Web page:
Ray tracing simulations of the microsystem (Figure 2B) confirmed that total internal reflections at the PDMS-air interfaces allowed light injected by an optical fiber to be guided along the rib-like structure and coupled into the lightguide-cantilever (a complete description of the performance of air mirrors is in Supplementary Information S3). At the cantilever's tip, the outgoing cone of light presented high numerical aperture due to the large difference between the refractive indexes of PDMS and air. Less than 20% of the light confined in the waveguide was finally collected by a second optical fiber positioned in front of the cantilever's tip (Figure 2C). This was one of the reasons for the low coupling efficiency of the microsystem, which was theoretically of around 1% from the total power injected (Figure 2D). Other design factors that affected light coupling efficiency were: the curvature of the PDMS lightguide, necessary to minimize the amount of un-coupled light reaching the detector, to enhance the signal-to-noise ratio and to simplify microsystem implementation; the leaky nature of the rib-waveguide, since the rib structure was lost at the edge (Figure 2E); and the use of a parallel set of air cavities instead of a large continuous air cavity, which was necessary to guarantee the mechanical integrity of the microsystem. It should be note that most of the optical losses were due to the wide angular aperture of the microsystem at the cantilever's tip, which, on the other hand, contributed to expand the dynamic measurement range of the microsystem. That is, a large aperture angle in the cantilever's tip enlarged the analytical range of the microsystem, which should be able to distinguish larger deflections.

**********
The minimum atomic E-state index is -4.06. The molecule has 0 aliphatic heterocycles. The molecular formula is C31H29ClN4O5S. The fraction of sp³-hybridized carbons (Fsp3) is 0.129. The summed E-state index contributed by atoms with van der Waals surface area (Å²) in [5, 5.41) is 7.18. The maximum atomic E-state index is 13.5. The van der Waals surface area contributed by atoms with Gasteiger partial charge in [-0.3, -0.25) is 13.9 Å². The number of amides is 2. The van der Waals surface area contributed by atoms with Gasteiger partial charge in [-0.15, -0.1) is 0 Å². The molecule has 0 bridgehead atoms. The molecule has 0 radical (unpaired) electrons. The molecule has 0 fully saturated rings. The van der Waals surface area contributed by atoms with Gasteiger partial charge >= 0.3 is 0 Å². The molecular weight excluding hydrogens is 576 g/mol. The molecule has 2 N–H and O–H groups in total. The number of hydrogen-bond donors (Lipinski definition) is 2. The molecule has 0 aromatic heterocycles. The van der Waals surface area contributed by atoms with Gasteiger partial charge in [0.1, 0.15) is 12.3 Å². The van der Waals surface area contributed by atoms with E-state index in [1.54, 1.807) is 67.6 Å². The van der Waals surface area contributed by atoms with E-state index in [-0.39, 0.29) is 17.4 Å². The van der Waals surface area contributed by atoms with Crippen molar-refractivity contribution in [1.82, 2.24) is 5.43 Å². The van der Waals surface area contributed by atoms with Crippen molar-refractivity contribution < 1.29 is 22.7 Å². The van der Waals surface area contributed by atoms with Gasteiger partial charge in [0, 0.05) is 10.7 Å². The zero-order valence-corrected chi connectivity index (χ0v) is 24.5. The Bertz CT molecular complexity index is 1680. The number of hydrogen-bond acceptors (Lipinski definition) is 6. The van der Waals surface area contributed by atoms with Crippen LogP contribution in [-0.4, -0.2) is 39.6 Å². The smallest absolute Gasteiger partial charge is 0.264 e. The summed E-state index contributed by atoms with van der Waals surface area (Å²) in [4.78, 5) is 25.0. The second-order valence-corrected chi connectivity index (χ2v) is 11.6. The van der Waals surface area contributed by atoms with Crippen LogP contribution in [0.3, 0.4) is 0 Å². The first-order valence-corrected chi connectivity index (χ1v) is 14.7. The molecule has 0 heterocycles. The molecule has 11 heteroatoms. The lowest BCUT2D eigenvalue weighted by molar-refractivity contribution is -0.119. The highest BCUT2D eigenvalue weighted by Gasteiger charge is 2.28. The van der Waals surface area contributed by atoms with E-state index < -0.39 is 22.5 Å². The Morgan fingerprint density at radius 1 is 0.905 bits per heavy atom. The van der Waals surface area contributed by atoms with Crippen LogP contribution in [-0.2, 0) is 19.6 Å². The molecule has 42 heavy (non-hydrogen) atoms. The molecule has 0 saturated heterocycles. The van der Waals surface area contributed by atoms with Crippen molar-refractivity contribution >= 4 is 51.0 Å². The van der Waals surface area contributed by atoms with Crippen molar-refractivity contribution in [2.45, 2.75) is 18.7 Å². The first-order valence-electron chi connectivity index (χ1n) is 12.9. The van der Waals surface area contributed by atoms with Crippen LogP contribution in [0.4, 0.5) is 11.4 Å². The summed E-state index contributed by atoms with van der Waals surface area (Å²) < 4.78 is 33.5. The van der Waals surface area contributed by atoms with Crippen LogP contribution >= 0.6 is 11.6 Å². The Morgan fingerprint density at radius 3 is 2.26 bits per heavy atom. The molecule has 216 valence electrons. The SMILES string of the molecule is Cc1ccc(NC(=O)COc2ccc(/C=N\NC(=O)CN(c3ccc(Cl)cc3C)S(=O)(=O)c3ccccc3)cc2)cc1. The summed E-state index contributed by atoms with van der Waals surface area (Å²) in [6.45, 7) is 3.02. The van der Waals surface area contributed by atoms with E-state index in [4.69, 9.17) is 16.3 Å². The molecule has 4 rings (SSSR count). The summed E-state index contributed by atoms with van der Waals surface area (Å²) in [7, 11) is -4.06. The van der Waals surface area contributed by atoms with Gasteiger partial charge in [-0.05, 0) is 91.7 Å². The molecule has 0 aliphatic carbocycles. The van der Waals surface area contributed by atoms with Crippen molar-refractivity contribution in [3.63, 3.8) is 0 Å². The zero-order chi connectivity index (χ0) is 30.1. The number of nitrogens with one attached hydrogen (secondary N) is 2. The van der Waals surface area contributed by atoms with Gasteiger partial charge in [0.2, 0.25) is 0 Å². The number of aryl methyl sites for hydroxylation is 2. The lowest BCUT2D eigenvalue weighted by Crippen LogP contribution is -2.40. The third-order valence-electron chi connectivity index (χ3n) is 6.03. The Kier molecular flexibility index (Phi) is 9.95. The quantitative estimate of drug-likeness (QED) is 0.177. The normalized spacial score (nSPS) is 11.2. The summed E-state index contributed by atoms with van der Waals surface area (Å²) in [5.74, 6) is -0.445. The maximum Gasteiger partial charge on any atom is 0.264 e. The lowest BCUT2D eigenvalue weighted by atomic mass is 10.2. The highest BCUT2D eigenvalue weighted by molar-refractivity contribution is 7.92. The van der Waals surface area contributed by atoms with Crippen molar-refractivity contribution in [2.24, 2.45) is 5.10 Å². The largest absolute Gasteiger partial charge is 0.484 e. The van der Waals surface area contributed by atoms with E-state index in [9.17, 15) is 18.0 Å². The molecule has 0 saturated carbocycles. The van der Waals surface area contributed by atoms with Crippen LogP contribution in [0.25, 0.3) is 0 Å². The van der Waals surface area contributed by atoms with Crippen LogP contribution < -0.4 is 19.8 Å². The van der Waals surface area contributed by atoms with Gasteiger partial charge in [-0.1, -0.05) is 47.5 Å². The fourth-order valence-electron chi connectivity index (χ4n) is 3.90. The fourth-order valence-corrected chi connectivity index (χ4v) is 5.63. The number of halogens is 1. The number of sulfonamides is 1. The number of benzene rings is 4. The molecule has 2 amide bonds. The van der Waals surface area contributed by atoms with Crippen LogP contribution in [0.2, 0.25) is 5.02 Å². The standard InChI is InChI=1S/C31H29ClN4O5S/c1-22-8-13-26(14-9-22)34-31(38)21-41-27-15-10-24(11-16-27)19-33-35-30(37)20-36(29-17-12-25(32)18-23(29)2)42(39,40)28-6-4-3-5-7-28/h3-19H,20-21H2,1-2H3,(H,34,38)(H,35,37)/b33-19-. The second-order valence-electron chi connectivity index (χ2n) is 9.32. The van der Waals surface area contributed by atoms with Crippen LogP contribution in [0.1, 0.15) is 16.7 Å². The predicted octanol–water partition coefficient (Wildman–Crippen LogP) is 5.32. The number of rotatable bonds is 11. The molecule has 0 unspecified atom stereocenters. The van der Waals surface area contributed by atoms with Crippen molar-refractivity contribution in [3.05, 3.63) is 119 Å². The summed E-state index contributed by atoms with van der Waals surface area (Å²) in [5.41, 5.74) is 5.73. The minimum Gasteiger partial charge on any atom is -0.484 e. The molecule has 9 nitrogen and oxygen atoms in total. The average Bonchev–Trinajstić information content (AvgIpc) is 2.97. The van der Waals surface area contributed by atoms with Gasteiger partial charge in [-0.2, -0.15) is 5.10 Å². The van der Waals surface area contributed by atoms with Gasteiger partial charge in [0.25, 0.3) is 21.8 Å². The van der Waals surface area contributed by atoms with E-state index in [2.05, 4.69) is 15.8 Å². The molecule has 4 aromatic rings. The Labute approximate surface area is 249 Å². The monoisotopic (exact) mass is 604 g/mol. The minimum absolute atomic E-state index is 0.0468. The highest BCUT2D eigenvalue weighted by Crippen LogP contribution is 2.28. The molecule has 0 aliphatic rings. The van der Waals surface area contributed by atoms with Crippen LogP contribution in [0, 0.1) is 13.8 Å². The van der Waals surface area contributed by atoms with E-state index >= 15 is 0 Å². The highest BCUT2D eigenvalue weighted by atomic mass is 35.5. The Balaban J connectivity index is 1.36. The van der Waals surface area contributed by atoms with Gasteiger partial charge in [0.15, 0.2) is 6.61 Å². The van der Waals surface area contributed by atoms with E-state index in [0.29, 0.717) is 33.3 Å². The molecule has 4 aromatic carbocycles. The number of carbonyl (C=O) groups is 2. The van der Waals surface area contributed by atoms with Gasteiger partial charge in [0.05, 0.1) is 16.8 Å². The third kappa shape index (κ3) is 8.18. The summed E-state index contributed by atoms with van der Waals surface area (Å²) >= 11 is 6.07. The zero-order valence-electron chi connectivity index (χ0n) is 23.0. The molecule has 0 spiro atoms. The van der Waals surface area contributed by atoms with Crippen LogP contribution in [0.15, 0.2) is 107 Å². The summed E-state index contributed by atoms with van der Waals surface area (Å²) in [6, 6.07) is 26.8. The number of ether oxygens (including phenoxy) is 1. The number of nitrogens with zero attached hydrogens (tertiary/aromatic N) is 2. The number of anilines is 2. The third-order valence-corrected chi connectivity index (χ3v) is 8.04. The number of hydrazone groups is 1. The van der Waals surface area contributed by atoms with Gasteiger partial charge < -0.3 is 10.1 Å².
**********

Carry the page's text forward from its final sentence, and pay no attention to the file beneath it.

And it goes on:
In vitro Recordings in Small Mesentery Rat Arteries

Vascular responses to luminal pressure changes and drugs are often used to determine structural and functional properties of small arteries in vitro, providing good correlation with cardiovascular risk (Rizzoni et al., 2009). These assays are currently performed with pressure myographs, here employed as golden standard technique in the validation of the microsystem.

Figure 3A describes the experimental in vitro protocol. Intraluminal pressure changes and vascular response to phenylephrine (Phe) and acetylcholine (ACh) were used to validate the microsystem. The microsystem was implemented in the myograph as illustrated in Figure 3B and dilation/contraction processes were recorded simultaneously with both techniques, acquisition camera or photonic microsystem. The myography validation consisted of three assays to: (1) determine the structural integrity of the vessel, (2) evaluate the functional integrity of the vessel, and (3) determine endothelial function. Considering the latter, the dysfunction of the endothelium, i.e., the inner cell layer in blood vessels, is reported in many CVDs, such as hypertension (Deanfield et al., 2007) or diabetes (Briones et al., 2014). It is important to mention that the analytical properties presented below are only used for comparison of both imaging-based pressure myograph and optical microsystem and should not be considered in general since they may depend on the characteristics of the microvessel and the experimental conditions.